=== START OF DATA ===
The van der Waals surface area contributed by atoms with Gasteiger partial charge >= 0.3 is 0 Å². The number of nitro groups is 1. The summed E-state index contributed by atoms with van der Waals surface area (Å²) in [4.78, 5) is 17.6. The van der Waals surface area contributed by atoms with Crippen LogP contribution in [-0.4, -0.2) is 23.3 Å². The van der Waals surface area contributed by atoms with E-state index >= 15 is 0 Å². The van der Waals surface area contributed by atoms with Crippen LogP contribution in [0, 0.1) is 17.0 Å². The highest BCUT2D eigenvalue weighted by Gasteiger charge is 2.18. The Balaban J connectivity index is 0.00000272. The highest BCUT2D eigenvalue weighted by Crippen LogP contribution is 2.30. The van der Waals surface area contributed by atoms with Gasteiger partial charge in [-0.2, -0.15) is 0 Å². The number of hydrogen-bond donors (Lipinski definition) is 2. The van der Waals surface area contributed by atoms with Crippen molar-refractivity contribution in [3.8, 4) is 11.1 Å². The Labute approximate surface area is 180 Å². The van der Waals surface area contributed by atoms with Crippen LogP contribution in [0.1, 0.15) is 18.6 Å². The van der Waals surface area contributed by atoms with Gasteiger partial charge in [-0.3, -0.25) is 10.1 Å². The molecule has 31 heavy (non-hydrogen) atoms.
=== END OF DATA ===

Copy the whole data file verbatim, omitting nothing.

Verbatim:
The van der Waals surface area contributed by atoms with Gasteiger partial charge >= 0.3 is 0 Å². The number of nitro groups is 1. The summed E-state index contributed by atoms with van der Waals surface area (Å²) in [4.78, 5) is 17.6. The van der Waals surface area contributed by atoms with Crippen LogP contribution in [-0.4, -0.2) is 23.3 Å². The van der Waals surface area contributed by atoms with E-state index >= 15 is 0 Å². The van der Waals surface area contributed by atoms with Crippen LogP contribution in [0, 0.1) is 17.0 Å². The highest BCUT2D eigenvalue weighted by Gasteiger charge is 2.18. The Balaban J connectivity index is 0.00000272. The highest BCUT2D eigenvalue weighted by Crippen LogP contribution is 2.30. The van der Waals surface area contributed by atoms with Gasteiger partial charge in [-0.2, -0.15) is 0 Å². The number of hydrogen-bond donors (Lipinski definition) is 2. The van der Waals surface area contributed by atoms with Crippen molar-refractivity contribution in [3.8, 4) is 11.1 Å². The Labute approximate surface area is 180 Å². The van der Waals surface area contributed by atoms with Crippen LogP contribution in [0.1, 0.15) is 18.6 Å². The van der Waals surface area contributed by atoms with Gasteiger partial charge in [-0.3, -0.25) is 10.1 Å². The molecule has 31 heavy (non-hydrogen) atoms.